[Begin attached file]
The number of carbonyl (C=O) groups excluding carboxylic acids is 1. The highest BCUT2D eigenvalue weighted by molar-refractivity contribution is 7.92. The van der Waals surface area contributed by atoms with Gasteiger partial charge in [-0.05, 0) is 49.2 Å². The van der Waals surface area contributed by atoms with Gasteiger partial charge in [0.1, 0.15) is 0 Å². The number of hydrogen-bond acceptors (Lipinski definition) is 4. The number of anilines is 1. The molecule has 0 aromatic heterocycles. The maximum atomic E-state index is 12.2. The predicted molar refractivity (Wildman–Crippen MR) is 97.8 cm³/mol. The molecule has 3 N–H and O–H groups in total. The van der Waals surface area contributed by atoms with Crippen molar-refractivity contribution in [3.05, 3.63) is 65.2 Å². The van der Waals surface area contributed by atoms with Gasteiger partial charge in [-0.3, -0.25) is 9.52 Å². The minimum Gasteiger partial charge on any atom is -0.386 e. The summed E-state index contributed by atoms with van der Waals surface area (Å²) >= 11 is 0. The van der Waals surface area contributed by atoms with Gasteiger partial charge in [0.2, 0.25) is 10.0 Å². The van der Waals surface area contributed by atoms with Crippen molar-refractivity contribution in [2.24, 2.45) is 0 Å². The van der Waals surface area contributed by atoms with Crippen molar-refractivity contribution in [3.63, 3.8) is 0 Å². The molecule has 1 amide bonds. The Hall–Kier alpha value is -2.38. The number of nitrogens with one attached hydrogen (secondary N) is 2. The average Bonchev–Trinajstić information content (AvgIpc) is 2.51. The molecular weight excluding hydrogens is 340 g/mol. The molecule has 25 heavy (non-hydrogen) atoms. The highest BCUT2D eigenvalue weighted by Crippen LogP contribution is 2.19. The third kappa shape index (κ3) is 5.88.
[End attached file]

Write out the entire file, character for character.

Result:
The number of carbonyl (C=O) groups excluding carboxylic acids is 1. The highest BCUT2D eigenvalue weighted by molar-refractivity contribution is 7.92. The van der Waals surface area contributed by atoms with Gasteiger partial charge in [-0.05, 0) is 49.2 Å². The van der Waals surface area contributed by atoms with Gasteiger partial charge in [0.1, 0.15) is 0 Å². The number of hydrogen-bond acceptors (Lipinski definition) is 4. The number of anilines is 1. The molecule has 0 aromatic heterocycles. The maximum atomic E-state index is 12.2. The predicted molar refractivity (Wildman–Crippen MR) is 97.8 cm³/mol. The molecule has 3 N–H and O–H groups in total. The van der Waals surface area contributed by atoms with Crippen molar-refractivity contribution in [3.05, 3.63) is 65.2 Å². The van der Waals surface area contributed by atoms with Gasteiger partial charge in [-0.3, -0.25) is 9.52 Å². The minimum Gasteiger partial charge on any atom is -0.386 e. The summed E-state index contributed by atoms with van der Waals surface area (Å²) >= 11 is 0. The van der Waals surface area contributed by atoms with Gasteiger partial charge in [0.2, 0.25) is 10.0 Å². The van der Waals surface area contributed by atoms with Crippen molar-refractivity contribution in [2.24, 2.45) is 0 Å². The van der Waals surface area contributed by atoms with Crippen molar-refractivity contribution in [3.63, 3.8) is 0 Å². The molecule has 1 amide bonds. The Hall–Kier alpha value is -2.38. The number of nitrogens with one attached hydrogen (secondary N) is 2. The average Bonchev–Trinajstić information content (AvgIpc) is 2.51. The molecular weight excluding hydrogens is 340 g/mol. The molecule has 25 heavy (non-hydrogen) atoms. The highest BCUT2D eigenvalue weighted by Crippen LogP contribution is 2.19. The third kappa shape index (κ3) is 5.88.